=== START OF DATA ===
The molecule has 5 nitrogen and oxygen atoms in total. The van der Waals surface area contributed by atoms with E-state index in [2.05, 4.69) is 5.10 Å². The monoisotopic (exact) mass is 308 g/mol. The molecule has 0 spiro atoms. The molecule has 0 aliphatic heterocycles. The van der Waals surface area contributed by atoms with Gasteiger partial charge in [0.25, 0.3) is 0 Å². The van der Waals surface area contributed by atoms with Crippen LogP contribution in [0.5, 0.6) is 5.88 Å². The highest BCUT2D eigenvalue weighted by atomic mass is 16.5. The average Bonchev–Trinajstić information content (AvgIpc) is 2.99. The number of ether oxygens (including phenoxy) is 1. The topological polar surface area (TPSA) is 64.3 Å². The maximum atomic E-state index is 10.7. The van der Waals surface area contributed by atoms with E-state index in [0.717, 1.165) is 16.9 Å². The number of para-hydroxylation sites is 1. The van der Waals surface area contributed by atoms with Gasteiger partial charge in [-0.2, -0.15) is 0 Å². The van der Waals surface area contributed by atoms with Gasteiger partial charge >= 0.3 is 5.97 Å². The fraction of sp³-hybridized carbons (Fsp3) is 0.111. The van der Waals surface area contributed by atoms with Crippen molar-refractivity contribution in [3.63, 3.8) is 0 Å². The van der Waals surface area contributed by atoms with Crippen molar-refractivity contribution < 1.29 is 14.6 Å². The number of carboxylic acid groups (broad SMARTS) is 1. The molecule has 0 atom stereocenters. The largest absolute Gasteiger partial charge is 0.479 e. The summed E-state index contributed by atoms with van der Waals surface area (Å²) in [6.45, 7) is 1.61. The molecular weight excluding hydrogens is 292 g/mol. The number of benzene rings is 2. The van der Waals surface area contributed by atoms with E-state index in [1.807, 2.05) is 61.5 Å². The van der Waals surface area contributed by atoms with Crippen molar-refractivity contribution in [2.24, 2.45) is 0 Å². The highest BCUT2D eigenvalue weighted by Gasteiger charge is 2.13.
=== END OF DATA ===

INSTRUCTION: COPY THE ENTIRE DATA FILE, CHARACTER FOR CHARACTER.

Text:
The molecule has 5 nitrogen and oxygen atoms in total. The van der Waals surface area contributed by atoms with E-state index in [2.05, 4.69) is 5.10 Å². The monoisotopic (exact) mass is 308 g/mol. The molecule has 0 spiro atoms. The molecule has 0 aliphatic heterocycles. The van der Waals surface area contributed by atoms with Gasteiger partial charge in [0.25, 0.3) is 0 Å². The van der Waals surface area contributed by atoms with Crippen LogP contribution in [0.5, 0.6) is 5.88 Å². The highest BCUT2D eigenvalue weighted by atomic mass is 16.5. The average Bonchev–Trinajstić information content (AvgIpc) is 2.99. The number of ether oxygens (including phenoxy) is 1. The topological polar surface area (TPSA) is 64.3 Å². The maximum atomic E-state index is 10.7. The van der Waals surface area contributed by atoms with E-state index in [0.717, 1.165) is 16.9 Å². The number of para-hydroxylation sites is 1. The van der Waals surface area contributed by atoms with Gasteiger partial charge in [-0.2, -0.15) is 0 Å². The van der Waals surface area contributed by atoms with Gasteiger partial charge >= 0.3 is 5.97 Å². The fraction of sp³-hybridized carbons (Fsp3) is 0.111. The van der Waals surface area contributed by atoms with Crippen molar-refractivity contribution in [3.63, 3.8) is 0 Å². The van der Waals surface area contributed by atoms with Crippen molar-refractivity contribution < 1.29 is 14.6 Å². The number of carboxylic acid groups (broad SMARTS) is 1. The molecule has 0 atom stereocenters. The largest absolute Gasteiger partial charge is 0.479 e. The summed E-state index contributed by atoms with van der Waals surface area (Å²) in [6.45, 7) is 1.61. The molecular weight excluding hydrogens is 292 g/mol. The number of benzene rings is 2. The van der Waals surface area contributed by atoms with E-state index in [1.807, 2.05) is 61.5 Å². The van der Waals surface area contributed by atoms with Crippen molar-refractivity contribution in [2.24, 2.45) is 0 Å². The highest BCUT2D eigenvalue weighted by Gasteiger charge is 2.13.